It’s cold outside. Your blankets are extra soft. Your pet is extra cuddly. You stayed up extra late to catch up on your DVR. You are having an amazing dream that you can eat whatever you want and never gain weight. [Insert cheesy tropical ringtone.] All of the happiness and comfort you were experiencing just a moment ago is gone as you consider getting out of bed to exercise.
If you are like me, this scenario is all too familiar. My Endocrinologist prescribed me 20 minutes of exercise each day to truly fight Insulin Resistance and PCOS, but none of that seems to matter in the epic battle between morning workouts and my snooze button. After a few minutes of negotiating with myself, I determine that I will likely be late if I workout and that work has been extra challenging this week and I deserve the extra sleep. The snooze button is activated and I am reunited with the comforts of bed.
While lunchtime workouts are an option for some, my curly hair tells me that unless I want to look like I stepped out of a 1980s music video that was running short on hair product, lunchtime workouts are not an option for me. Every time I think I can squeeze in a lunch workout, I am reminded of the following: 1.) If even a drop of sweat comes in contact with my hair, major frizz is activated leaving me looking unprofessional and like I traveled to 2015 from 1985. Tying my 1980s quaff back only seems to make both of these statements even more true. 2.) My boss surely would not appreciate me taking a 2 hour lunch. All these things considered, lunch workouts are out for me.
Evening workouts have been something else I have considered, but since my work hours can be late and I have to brave a 45-60 minute commute in LA traffic, consideration has dwindled. Once I get home, working out is the last thing I want to do especially if PJs have been activated.
With morning and evening workouts ruled out, I am left with my battle of morning workouts vs. snoozing. I will admit that putting in writing that I cannot drag myself out of bed 20 minutes earlier to get healthier sounds ridiculous, but I assure you…THE STRUGGLE IS REAL. Research suggests the early morning hours are the best time to get your sweat on—fueling your metabolism, energy level, and mood all day long. So balancing research with doctor’s orders really seem to be great weapons to battle that snooze button.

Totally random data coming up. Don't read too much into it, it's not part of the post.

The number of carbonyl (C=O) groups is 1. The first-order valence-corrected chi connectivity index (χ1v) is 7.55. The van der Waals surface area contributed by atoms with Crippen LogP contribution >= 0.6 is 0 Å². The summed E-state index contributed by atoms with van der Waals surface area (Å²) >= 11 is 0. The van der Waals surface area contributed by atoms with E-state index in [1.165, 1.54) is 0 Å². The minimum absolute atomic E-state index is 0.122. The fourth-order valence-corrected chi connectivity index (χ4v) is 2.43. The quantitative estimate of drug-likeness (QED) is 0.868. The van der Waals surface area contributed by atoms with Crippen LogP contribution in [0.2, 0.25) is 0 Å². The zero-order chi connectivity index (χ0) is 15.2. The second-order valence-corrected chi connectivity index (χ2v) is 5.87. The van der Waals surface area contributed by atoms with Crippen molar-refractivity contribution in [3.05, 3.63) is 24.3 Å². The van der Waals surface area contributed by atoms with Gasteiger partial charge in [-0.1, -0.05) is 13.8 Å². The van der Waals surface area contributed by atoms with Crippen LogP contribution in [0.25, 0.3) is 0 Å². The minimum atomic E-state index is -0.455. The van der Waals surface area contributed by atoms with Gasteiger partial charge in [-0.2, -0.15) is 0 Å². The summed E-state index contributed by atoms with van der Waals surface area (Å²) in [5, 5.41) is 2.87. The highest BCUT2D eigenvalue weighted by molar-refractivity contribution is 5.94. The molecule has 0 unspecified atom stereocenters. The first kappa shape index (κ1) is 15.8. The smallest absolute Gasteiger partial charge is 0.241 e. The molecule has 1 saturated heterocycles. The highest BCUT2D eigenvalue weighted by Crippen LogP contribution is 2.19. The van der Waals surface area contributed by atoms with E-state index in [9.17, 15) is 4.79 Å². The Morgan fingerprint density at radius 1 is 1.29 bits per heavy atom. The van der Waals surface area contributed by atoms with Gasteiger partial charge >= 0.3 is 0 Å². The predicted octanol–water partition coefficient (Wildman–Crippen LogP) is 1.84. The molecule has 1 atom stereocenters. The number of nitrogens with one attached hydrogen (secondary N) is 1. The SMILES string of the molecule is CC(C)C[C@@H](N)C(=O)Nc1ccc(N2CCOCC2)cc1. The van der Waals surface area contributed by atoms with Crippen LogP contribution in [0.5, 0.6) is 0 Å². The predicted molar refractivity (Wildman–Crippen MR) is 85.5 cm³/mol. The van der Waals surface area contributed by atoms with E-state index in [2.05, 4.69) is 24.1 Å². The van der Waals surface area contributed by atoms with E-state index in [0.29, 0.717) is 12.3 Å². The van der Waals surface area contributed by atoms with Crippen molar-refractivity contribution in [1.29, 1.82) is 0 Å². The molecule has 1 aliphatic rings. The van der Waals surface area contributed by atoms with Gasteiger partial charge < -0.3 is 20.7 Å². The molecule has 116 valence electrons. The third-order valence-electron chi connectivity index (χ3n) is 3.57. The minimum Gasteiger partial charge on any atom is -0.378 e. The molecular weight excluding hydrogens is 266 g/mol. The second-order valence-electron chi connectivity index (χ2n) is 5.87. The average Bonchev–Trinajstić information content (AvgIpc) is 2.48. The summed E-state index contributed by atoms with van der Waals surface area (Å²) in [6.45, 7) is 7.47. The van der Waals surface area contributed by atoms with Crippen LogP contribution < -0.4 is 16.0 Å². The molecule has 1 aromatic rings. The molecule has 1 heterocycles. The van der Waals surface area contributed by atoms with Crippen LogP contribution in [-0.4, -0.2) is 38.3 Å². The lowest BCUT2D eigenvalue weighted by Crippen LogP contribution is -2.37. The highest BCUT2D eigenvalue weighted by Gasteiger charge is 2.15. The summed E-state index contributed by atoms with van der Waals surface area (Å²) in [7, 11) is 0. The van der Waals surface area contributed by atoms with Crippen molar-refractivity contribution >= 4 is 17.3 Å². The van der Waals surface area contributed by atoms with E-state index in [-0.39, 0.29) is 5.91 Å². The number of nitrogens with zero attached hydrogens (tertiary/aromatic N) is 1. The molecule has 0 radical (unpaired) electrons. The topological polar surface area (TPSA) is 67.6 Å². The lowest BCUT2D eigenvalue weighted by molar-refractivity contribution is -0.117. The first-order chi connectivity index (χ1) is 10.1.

My hope is that blogging about exercise will hold me more accountable. Tomorrow shall be the day that morning workouts triumph over the snooze button! It is documented now on the Internet, so it must be true.
Knowing the challenges I have waking up in the morning, here are some tips that I will hope help me (and maybe even some of you) wake up tomorrow morning. May the force be with us all:
1. Prepare your gear the night before. This has two benefits – the obvious one being that you’ll free up another ten minutes of sleep the next morning. As you can tell by this article, I am all about that sleep, so I will take any extra ZZZs I can get. The less obvious benefit is that the feeling of preparedness should make you fall asleep a little better. You won’t have the, “I still have to get my stuff ready tomorrow” thought gnawing at the back of your brain as you lay in bed.
2. Stash Mints in Your Nightstand. Brett Hoebel, founder of Hoebel Fitness and trainer on NBC’s Biggest Loser season 11, suggests grabbing a mint the second your alarm goes off. The sugar in the mint will excite and your brain, and the mint itself will liven up your tongue’s taste buds and nerve endings, says Hoebel. “You can completely fool your body into thinking food is coming,” he says. The gist: You’ll get rid of morning breath and wake up your mind and body for a sweat session.
3. Get a blast of sunlight. When your eye senses light, it sets off a chain reaction in your brain that leaves you feeling alert and energized, according to the National Sleep Foundation. Soak up rays by standing near an open window, or position your bed so it faces east and natural light will wake you.
4. Hydrate. Did you know that you can lose up to a litre of water while you sleep? True story. Start every morning off with a big glass of water and return your body to hydrated-status.
5. Have a Pre-Sleep Ritual. Getting up is exponentially easier when you have had a good night’s rest. Insure a solid 7-8 hours by having a pre-sleep ritual. Caffeine has a pretty big impact on me, so I try not to drink any caffeine after 3pm to help me get a better night’s sleep.
6. Have a set of cues for when you wake up. Habit is an extremely powerful thing. Use it to your advantage by creating a set of cues that will make getting up a habit instead of having to rely on willpower. Here is an example–
Turn off alarm.
Go to the bathroom.
Drink a full glass of water.
Watch the news for 5 minutes.
7. Coffee!!! You know that drinking coffee stimulates your brain, but one study found that just the scent of java can ease stress caused by sleep deprivation, potentially coaxing you into workout mode. If your coffee pot has a timer, set it to brew a few minutes before your alarm clock for an amazing smelling wake-up call.
8. Tell the world about your plans. Well, here’s to hoping this one works. But seriously, tell your family, friends, Facebook, Twitter, co-workers…anyone who will listen! By spreading the word you are starting a morning exercise, it holds you much more accountable. So go post on social. And maybe tag #MyCarbBreakup. Because that would be cool.
Here are some great articles I referenced on helping you wake up for a workout:
Do you have any tips on what helps you wake up in the morning? Share your advice in the comments!